6 Underground isn't subtle about its themes. It's not that kind of a movie. At the end of the day, 6 Underground is all about the healing power of family — both the one that you're born with, and also the one that you choose for yourself.

When 6 Underground begins, One is convinced that the best way to run his renegade military operation is to minimize all emotional ties. The Ghosts only refer to each other by number, and don't know their partners' real names. They only operate in cities they've never been to before, and can only interact with people they've never met. When Six dies in the film's opening mission, Two suggests that the group is his only family. "We're not a family," One scoffs. "Not the Cleavers."

But you can't have a group of people operating in close proximity like that, especially not in life-or-death situations, without building bonds. Over the course of 6 Underground, the Ghosts grow closer. Against One's wishes, they share their real names. While freeing Murat, Four gets cut off from the group. One tells the Ghosts to leave Four behind, but they defy his orders and rescue their comrade.

Ultimately, it's not a bad thing. The closer the Ghosts get, the better they work together, the more successful they become, and the happier they are. By the end of the movie, they're a family — a dysfunctional one, sure, but a family just the same.

There can be only One

Despite what One says, he desperately wants a family. His crack about the Cleavers isn't just a one-off — as we learn later, the Ghosts' airplane headquarters is full of old Leave It to Beaver DVDs. The plane he crashes to fake his death is full of pictures of his serious girlfriend.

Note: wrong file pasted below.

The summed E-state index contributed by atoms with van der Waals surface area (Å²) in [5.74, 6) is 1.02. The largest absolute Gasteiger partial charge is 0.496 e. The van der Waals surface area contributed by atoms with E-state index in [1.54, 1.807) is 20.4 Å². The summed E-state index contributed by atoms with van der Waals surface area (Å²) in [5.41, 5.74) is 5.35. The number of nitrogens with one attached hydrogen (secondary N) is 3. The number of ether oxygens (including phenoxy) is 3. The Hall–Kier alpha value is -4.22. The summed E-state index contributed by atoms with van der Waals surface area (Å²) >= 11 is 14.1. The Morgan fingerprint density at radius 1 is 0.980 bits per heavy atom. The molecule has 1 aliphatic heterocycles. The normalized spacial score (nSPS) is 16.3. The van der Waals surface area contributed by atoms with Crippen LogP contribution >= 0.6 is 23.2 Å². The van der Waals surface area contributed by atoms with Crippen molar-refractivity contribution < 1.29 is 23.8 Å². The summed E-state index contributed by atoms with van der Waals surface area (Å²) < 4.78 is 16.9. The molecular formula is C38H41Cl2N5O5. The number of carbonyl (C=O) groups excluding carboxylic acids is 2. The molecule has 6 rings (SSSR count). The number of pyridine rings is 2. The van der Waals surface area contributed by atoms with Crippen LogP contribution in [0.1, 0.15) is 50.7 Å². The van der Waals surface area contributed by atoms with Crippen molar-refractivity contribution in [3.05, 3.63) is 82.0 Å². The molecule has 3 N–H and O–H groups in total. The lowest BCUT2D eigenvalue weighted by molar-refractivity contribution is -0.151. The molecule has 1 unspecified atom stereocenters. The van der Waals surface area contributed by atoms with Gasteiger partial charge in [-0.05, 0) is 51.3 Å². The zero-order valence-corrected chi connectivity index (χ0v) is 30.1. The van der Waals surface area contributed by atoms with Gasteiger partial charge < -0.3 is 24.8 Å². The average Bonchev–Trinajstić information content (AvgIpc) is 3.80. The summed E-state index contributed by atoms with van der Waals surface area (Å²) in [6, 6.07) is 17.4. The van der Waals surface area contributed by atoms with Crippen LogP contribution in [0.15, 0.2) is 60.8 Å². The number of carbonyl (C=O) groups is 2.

Even One's turn towards vigilante-ism is sparked by family. He's inspired to found the Ghosts when delivering medical supplies to Turgistan — a stop that's more about photo-ops than really helping people — and sees first-hand what happens when Rovach uses chemical weapons on his own people. As One passes out gas masks, it's not the mass suffering that makes One reconsider his life choices. It's the plight of a few children, separated from their families, choking on the gas.

Ultimately, One accepts that personal connections make you stronger, not weaker. After stopping Rovach's reign of terror, One returns to New York. He clandestinely follows his ex, and realizes that she has a four-year-old, blond-haired child. We don't know for sure that the kid is One's, but it seems pretty likely. Before, One thought he had to give up his life to help others. Now, he's has something to live for — and he's even more willing to fight for it.

Life after death

Almost every other Ghost goes through a similar journey. When she was with the CIA, Two ignored her emotions and followed orders she knew were wrong. Three was disowned by his elderly mother for his violent job, which ended up orphaning a young girl. Four was abandoned by his friends after a heist went sour. All of them decide to give up their normal lives to join One, hoping to find redemption along the way.

Every one of these characters finds salvation in their family (or, sometimes, families). After Two and Three hook up in Las Vegas, Two lets down her emotional barriers and pursues a real relationship. Three introduces Two to his mom, and the son and mother reconcile. After the Ghosts — including One — rescue Four from danger not once but twice, the reformed thief realizes he finally has friends he can trust. 6 Underground begins with a voice over about the freedom death provides, but ends with a monologue detailing how life gives us purpose. That's not an accident.